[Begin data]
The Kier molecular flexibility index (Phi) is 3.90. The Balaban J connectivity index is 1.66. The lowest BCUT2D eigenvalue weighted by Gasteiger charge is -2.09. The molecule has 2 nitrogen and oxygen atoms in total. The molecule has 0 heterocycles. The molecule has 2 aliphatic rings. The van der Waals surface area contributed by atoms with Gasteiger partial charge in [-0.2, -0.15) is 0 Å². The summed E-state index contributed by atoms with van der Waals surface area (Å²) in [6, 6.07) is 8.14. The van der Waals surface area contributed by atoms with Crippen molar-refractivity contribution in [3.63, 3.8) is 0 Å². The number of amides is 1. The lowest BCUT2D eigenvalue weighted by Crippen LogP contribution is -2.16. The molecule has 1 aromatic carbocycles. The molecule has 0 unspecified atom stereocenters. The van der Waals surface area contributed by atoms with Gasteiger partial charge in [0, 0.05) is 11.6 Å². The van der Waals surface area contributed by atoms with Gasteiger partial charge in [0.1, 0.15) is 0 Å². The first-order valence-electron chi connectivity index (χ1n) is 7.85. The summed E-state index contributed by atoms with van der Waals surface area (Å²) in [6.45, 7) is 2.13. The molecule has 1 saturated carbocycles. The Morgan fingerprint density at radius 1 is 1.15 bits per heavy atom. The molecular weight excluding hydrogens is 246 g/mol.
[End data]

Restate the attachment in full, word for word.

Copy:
The Kier molecular flexibility index (Phi) is 3.90. The Balaban J connectivity index is 1.66. The lowest BCUT2D eigenvalue weighted by Gasteiger charge is -2.09. The molecule has 2 nitrogen and oxygen atoms in total. The molecule has 0 heterocycles. The molecule has 2 aliphatic rings. The van der Waals surface area contributed by atoms with Gasteiger partial charge in [-0.2, -0.15) is 0 Å². The summed E-state index contributed by atoms with van der Waals surface area (Å²) in [6, 6.07) is 8.14. The van der Waals surface area contributed by atoms with Crippen molar-refractivity contribution in [3.63, 3.8) is 0 Å². The number of amides is 1. The lowest BCUT2D eigenvalue weighted by Crippen LogP contribution is -2.16. The molecule has 1 aromatic carbocycles. The molecule has 0 unspecified atom stereocenters. The van der Waals surface area contributed by atoms with Gasteiger partial charge in [0, 0.05) is 11.6 Å². The van der Waals surface area contributed by atoms with Gasteiger partial charge in [0.1, 0.15) is 0 Å². The first-order valence-electron chi connectivity index (χ1n) is 7.85. The summed E-state index contributed by atoms with van der Waals surface area (Å²) in [6.45, 7) is 2.13. The molecule has 1 saturated carbocycles. The Morgan fingerprint density at radius 1 is 1.15 bits per heavy atom. The molecular weight excluding hydrogens is 246 g/mol.